So, according to reports in the Globe and Mail and the Financial Times. The NAFTA is, the FT says that “The new trilateral pact is to be called the United States-Mexico-Canada Agreement,” (USMCA) according to “officials from the US and Canada.“
The Globe and Mail reports that “President Donald Trump signed off on the agreement late Sunday night, said four sources with knowledge of the closed-door negotiations. Prime Minister Justin Trudeau convened a late Sunday cabinet meeting at his office in Ottawa. The Mexican Economy Ministry, meanwhile, said it presented text of the preliminary deal to the Mexican Senate.“
The Globe and Mail also says that:
- “Canada preserved the Chapter 19 dispute settlement provision, satisfying Mr. Trudeau’s long-standing red line in the negotiations. The deal will also keep in place protections for Canadian cultural industries;
- Mr. Trump, for his part, gained the right for American farmers to sell more products into Canada’s tightly-controlled supply managed dairy system, his major trade complaint with Canada over the last year and a half;
- Three sources said a side agreement would see the Trump administration guarantee it will not impose tariffs on most auto imports from Canada;
- The deal would also allow Canadian consumers to purchase five times more foreign merchandise online without paying import duty than they are currently allowed;
- While the agreement did contain some Canadian concessions, it mostly limited the damage to Canada from Mr. Trump’s protectionist trade policies. But Canada failed to conclude a deal to get steel and aluminium tariffs lifted. Mr. Trump imposed the levies in June, insisting they were the consequence of Canada not signing onto a NAFTA deal, but two U.S. officials speaking at a background briefing said there was no agreement to lift them despite Canada agreeing to the deal. Those officials said there have been negotiations over the tariffs, but they have not reached a conclusion;
- Canada also agreed to increase protections for pharmaceutical patents to 10 years, a significant victory for the U.S. in an area it has long pushed Canada on, the U.S. officials said. Canada has long resisted increasing protections for pharma in order to keep drug prices low and help its own generic drug industry … [and] …
- The U.S. dropped a major demand to gut Chapter 20, a different dispute resolution provision, and it will instead remain exactly as it is now, the U.S. officials said. Chapter 11, however, will be phased out between the U.S. and Canada, the officials said. The provision had allowed corporations to sue governments at special tribunals for interfering in their business. The chapter will, however, remain in place in a scaled-back form in Mexico.“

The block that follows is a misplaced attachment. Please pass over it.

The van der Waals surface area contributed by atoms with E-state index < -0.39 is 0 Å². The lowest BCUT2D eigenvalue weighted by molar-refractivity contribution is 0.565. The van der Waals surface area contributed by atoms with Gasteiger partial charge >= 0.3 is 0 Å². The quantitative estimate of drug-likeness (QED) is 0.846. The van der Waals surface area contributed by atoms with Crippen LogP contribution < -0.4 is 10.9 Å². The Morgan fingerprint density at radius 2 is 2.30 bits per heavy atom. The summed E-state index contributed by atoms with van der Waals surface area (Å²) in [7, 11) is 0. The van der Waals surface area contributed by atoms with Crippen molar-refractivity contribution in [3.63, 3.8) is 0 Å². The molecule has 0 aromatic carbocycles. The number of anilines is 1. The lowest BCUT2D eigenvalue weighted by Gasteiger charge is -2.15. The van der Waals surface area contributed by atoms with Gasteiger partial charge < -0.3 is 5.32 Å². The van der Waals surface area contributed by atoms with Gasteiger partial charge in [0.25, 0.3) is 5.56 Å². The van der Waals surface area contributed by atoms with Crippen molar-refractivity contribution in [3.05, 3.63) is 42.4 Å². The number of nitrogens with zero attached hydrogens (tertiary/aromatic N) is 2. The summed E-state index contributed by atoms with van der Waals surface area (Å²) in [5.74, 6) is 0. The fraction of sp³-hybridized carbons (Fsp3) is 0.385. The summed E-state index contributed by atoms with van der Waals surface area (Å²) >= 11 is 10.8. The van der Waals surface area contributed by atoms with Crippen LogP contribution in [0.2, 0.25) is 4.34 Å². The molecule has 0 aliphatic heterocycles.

On balance it’s a good enough deal for Canada, as The Economist said a couple of weeks ago because we “Canadians do not have much choice but to bite their tongues. They have the most to lose. A study by the Bank for International Settlements found that the Canadian economy would contract by 2.2% if NAFTA were to disappear, compared with 1.8% in Mexico and only 0.2% in the United States. Canada’s trade is equivalent to almost 65% of its economy. Most of that is with its giant neighbour, which bought 76% of exports last year and supplied just over 51% of imports.” It may, actually be a good deal for Canadian consumers, not that the Trudeau regime cares about them.
In fact I tend to agree with a friend who, in his own social media site, says that “the only reason this did not happen last week or two weeks ago was because the Liberals were playing PARTY POLITICS and not working their asses off for the nation that they represent … [and] … In my opinion this whole thing was about Canada holding off announcement regarding our inevitable concessions until the Question of Quebec Election could be so close to opening the ballot boxes that it would not upset the voting for the Provincial Liberals … [because] … Trudeau is all about Party Politics and the Liberals could not give a red rats ass about how we, as citizens, felt about how doom and gloom and Market downturn as the press painted a horrible picture of North America without a tri-lateral agreement.” I part company with my old friend on only one issue: I never thought that the “tri-lateral agreement” was terribly important except as an example to others of the value of freer trade in general … the Key was, always, to preserve the old Canada-US Free Trade Agreement’s main points.